Ocean's 'shipworm' mollusks have health benefits

A shipworm is not a worm at all. In fact, it's a mollusk and is closely related to clams.

CORVALLIS - Nearly 70 percent of the Earth s surface is covered by water, yet 95 percent of what lies beneath the surface, is unexplored.

That s something researchers at Oregon Health and Science University are working to change. They believe what s living in the ocean now, could save your life tomorrow.

Dr. Margo Haygood, a marine micro-biologist at OHSU has partnered with other scientists across the country and in the Philippines, to study an inconspicuous animal that is producing potentially life-saving bacteria.

We've sort of tip-toed into this obscure area, and begun to find some really interesting things, Dr. Haygood said.

Interesting things in some unexpected places, like a piece of driftwood you d find on any Oregon beach. If you were to open one up, and see grooves that look like tunnels, the chances are, it was made by a tiny creature called a shipworm.

A shipworm is not a worm at all. In fact, it s a mollusk and is closely related to clams.

Their shells, are tiny, tiny little shells that are at the front end of the animal, said Haygood. The shipworms use those shells like a drill.

It drills the wood and eats it. So when a shipworm starts to grow, its body extends from the shell and looks like a worm. So the shipworm uses its place of protection as a primary source for food.

Inside their gills, inside the cells inside the gills, are bacteria, said Haygood.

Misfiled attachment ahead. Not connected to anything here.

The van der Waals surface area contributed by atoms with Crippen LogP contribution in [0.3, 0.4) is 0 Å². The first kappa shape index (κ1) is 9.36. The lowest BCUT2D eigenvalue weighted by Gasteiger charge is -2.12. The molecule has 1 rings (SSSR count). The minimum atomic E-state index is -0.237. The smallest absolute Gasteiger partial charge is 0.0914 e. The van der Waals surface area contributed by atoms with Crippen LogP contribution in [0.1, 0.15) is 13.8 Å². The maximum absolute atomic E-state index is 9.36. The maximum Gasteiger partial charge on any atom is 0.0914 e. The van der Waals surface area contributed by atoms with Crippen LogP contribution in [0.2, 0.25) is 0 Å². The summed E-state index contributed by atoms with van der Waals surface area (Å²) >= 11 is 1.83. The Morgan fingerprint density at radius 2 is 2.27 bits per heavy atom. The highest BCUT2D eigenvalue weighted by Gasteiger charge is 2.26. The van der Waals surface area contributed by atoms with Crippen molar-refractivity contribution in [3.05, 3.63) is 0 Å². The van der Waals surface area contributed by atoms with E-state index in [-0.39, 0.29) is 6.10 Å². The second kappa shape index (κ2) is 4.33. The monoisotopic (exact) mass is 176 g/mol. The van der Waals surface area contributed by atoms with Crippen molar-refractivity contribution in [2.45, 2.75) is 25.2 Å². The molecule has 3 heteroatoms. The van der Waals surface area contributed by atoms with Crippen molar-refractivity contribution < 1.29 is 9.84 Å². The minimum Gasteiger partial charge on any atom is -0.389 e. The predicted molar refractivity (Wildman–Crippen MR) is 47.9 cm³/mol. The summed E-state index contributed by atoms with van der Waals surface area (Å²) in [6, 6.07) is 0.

That bacteria is pretty special. It helps the shipworm digest the wood and it s given scientists a new source for medicine. Haygood explained that it can be used for antibiotics, applications against pain, and against cancer.

Antibiotics have been used for decades, and over time, many organisms have become resistant to the medication, but Dr. Haygood and her team s discovery of a new antibiotic, gives the medical industry hope when it comes to fighting deadly diseases.

In order to keep ahead of the rising antibiotic resistance, we need that novelty and we need to be able to investigate that novelty, Dr. Haygood said.

That means one day, the bacteria from a shipworm, could be responsible for the life-saving medication you might need.

One other thing that makes these shipworm s antibiotic truly a unique discovery, is that it has not been found anywhere else in nature.

Dr. Haygood s partners in this study are at the University of the Philippines, The University of Utah, The Academy of Natural Sciences in Philadelphia and Ocean Genome Legacy.

The group will be publishing its research under a research partnership called the Philippine Mollusk Symbiont International Cooperative Biodiversity Group.


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